Trends Watch: December 6, 2018
December 06, 2018
By Elana Margulies-Snyderman
EisnerAmper’s Trends Watch is a weekly entry to our Alternative Investments Intelligence blog, featuring the views and insights of executives from alternative investment firms. If you’re interested in being featured, please contact Elana Margulies-Snyderman.
This week, Elana talks with Gerhard Pries, CEO and Managing Partner, Sarona Asset Management Inc.
What is your outlook for impact investing?
Many people think of impact investment as a new phenomenon. It’s not. Since the beginning of time, good people have invested in other good people and family businesses have lost sleep seeking the best for their employees and their community. In modern history, however, narrow investment orthodoxy has pushed aside any open recognition of non-risk-return-liquidity factors in investment decisions. But that has changed with dramatic speed over the last ten years. Some say it is a normal swing of the pendulum. We disagree. Technology-enabled communication puts us face-to-face with the impact of our investments. The world sees what we do, and we can no longer ignore the effect we have on Earth and society. Including social and environmental impact as core factors of investment decisions is here to stay. And it will only grow and strengthen over time.
But we should be clear: Impact investments are not concessionary, nor in any way softer or less rigorous than any other investment. We look for the same top-quartile private equity returns as we otherwise would. Fortunately, in emerging markets (EM), where we invest, there remains much opportunity to strengthen financial returns by improving a company’s strategies vis-à-vis employees, suppliers, clients, and community. Such strategies are a core element of a company’s competitive advantage. There are many opportunities where financial success follows progressive business management.
What is the attraction to frontier and emerging markets and SMEs?
GDP growth in EM has outpaced that of developed markets (DM) for over 50 years now. In fact, it has generally been 2x that of DM. Economists generally agree that this growth disparity between EM and DM will continue for the foreseeable future. And the biggest story within that EM growth is the rising middle class – families moving from $1/day to $10/day and $100/day. It is difficult to overestimate how disruptive this is to family economies and to macro economies. Families are empowered, economies are urbanizing and commodity-based economies are moving toward service and consumption. One may ask whether the earth can sustain this, but the social empowerment and the economic opportunities are massive.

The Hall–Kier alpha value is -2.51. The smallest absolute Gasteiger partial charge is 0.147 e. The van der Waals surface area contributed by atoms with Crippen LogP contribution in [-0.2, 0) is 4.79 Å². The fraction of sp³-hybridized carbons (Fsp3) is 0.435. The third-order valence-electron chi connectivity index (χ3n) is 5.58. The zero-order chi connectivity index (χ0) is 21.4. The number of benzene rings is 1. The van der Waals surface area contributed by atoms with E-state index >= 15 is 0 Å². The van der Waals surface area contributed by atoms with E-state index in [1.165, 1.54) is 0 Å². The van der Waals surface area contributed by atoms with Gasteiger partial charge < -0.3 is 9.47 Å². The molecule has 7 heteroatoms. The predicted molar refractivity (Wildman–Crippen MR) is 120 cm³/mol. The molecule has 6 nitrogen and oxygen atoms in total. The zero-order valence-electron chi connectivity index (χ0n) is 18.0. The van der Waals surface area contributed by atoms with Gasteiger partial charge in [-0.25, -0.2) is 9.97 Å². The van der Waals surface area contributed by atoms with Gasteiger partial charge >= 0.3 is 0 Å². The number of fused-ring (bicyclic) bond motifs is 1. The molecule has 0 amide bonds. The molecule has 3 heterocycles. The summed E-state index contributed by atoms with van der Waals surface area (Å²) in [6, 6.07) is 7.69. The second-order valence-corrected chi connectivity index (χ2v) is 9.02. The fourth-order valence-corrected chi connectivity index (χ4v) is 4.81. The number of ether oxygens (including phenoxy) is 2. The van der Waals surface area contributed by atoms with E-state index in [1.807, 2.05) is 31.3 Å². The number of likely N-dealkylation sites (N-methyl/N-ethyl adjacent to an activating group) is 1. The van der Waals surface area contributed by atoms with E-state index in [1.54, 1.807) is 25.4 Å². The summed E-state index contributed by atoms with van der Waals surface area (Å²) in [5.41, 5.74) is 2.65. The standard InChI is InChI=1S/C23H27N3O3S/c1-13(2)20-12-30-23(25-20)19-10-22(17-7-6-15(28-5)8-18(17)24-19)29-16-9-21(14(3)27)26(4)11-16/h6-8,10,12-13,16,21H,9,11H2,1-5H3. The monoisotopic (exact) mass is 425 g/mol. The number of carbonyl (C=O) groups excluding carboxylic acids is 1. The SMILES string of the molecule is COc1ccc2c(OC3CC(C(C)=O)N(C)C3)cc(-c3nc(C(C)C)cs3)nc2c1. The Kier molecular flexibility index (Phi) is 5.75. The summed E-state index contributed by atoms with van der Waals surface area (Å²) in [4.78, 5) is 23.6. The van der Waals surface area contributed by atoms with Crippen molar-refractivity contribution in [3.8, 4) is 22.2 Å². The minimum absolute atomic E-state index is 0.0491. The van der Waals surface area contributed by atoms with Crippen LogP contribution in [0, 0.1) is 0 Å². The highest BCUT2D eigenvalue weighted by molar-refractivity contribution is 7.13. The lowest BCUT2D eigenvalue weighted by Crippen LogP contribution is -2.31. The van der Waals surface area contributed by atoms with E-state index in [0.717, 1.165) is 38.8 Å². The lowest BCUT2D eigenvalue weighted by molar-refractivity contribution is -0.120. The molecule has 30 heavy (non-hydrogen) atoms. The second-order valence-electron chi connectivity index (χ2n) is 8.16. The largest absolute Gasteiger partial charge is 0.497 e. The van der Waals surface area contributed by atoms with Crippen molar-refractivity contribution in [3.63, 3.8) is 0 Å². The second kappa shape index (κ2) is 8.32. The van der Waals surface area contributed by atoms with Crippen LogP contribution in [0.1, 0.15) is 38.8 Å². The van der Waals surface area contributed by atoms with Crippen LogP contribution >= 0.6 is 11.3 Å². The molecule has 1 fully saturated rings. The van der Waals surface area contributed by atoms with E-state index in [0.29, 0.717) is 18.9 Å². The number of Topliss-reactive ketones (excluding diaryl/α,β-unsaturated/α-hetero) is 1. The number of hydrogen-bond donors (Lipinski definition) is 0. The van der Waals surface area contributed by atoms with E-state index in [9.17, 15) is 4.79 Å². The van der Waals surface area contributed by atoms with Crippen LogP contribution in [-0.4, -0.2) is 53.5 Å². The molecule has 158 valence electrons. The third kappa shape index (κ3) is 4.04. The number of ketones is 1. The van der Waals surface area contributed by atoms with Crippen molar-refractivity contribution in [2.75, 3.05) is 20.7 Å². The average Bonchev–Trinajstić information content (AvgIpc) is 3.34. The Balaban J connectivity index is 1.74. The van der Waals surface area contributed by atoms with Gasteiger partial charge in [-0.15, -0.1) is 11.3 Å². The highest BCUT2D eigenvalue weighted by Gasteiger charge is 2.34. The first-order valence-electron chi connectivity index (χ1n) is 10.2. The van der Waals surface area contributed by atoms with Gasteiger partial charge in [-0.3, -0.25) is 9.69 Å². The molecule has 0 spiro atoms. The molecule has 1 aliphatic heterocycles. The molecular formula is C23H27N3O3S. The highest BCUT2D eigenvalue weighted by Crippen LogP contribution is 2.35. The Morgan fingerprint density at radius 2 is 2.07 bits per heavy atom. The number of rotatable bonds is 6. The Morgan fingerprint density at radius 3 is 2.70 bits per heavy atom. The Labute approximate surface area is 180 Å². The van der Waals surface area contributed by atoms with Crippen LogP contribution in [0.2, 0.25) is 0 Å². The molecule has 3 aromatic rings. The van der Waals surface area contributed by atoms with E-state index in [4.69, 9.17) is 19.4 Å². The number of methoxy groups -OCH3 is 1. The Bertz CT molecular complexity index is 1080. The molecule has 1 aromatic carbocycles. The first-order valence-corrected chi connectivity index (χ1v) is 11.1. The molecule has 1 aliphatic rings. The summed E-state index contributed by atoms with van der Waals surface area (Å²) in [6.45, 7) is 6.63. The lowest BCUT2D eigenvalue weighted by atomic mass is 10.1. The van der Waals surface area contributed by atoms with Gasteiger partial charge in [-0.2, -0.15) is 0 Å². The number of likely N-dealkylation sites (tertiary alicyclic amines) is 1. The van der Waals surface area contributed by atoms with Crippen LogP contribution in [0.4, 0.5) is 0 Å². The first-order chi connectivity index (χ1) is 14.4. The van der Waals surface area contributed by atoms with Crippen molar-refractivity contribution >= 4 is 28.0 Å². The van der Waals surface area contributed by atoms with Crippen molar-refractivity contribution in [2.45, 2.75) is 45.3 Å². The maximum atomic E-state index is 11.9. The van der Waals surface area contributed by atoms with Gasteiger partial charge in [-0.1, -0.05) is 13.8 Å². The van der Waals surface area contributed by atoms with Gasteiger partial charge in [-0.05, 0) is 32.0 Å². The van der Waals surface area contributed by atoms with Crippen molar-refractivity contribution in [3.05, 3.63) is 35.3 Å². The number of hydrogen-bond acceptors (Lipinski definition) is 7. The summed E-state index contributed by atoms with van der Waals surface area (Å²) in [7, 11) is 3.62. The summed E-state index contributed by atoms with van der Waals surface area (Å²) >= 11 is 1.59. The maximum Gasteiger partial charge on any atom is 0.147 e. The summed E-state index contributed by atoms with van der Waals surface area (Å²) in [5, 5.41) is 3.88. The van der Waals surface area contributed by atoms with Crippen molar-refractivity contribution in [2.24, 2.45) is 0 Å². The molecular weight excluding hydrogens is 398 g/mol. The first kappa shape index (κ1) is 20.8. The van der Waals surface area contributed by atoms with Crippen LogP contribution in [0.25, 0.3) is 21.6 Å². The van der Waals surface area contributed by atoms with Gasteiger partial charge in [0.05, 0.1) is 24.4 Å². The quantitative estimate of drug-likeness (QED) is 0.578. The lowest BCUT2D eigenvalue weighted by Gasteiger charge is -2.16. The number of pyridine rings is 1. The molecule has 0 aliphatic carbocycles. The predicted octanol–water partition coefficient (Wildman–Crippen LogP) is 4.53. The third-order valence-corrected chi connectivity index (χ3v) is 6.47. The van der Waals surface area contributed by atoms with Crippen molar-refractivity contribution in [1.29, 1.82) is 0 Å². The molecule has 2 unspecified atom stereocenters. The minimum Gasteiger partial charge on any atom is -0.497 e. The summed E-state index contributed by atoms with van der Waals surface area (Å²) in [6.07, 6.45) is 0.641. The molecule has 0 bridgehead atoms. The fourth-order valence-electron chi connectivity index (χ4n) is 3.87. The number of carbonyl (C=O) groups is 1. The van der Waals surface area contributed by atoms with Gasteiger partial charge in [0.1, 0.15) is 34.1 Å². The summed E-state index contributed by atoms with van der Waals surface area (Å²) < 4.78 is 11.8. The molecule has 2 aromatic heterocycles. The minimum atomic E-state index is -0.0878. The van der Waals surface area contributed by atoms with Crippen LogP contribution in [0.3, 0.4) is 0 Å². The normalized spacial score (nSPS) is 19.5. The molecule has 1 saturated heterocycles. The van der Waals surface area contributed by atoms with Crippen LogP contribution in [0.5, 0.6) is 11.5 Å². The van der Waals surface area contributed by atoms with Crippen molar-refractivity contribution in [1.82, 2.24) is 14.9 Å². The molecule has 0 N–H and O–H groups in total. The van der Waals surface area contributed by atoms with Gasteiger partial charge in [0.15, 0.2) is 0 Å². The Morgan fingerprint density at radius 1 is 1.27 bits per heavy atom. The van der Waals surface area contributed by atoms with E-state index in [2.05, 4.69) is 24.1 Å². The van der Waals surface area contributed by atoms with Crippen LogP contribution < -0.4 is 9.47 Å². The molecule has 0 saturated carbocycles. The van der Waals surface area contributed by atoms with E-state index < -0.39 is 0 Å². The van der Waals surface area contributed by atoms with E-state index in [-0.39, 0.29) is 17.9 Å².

In some economies, the rising consumer class opens great opportunities for retail distribution. In others, as economies move from commodity to manufacturing to service and consumption, we see opportunity for local production and import substitution. In all EM, we see large populations with an eagerness to adopt new technologies, whether communication technology, fintech, power or manufacturing efficiencies.
Economic transitions are bumpy roads, but to stand aside and wait for them to happen is not a wise investment strategy. Buying an option on that growth, with sufficient diversification and managed by a safe set of hands, is.
What keeps you up at night?
It’s always risk that keeps investors from sleeping. So, where’s the risk? 1) The empowerment of the middle class in EM can lead to painful political transitions, more so in some cultures than others. But with a bit of wisdom and a diversified strategy like ours, specific bumps are well manageable. 2) What keeps us really worried is the global economy, and specifically, disruptions emanating from developed markets. The tables are turning: In DM we see increased nationalism/populism, a decreasing faith in democracy and a growing wealth gap. In EM, the opposite is happening: The wealth gap is shrinking and faith in democracy is increasing. It is, therefore, the global economic risk and currency volatility driven by tariffs and trade wars that pose the greatest risk to a diversified EM strategy.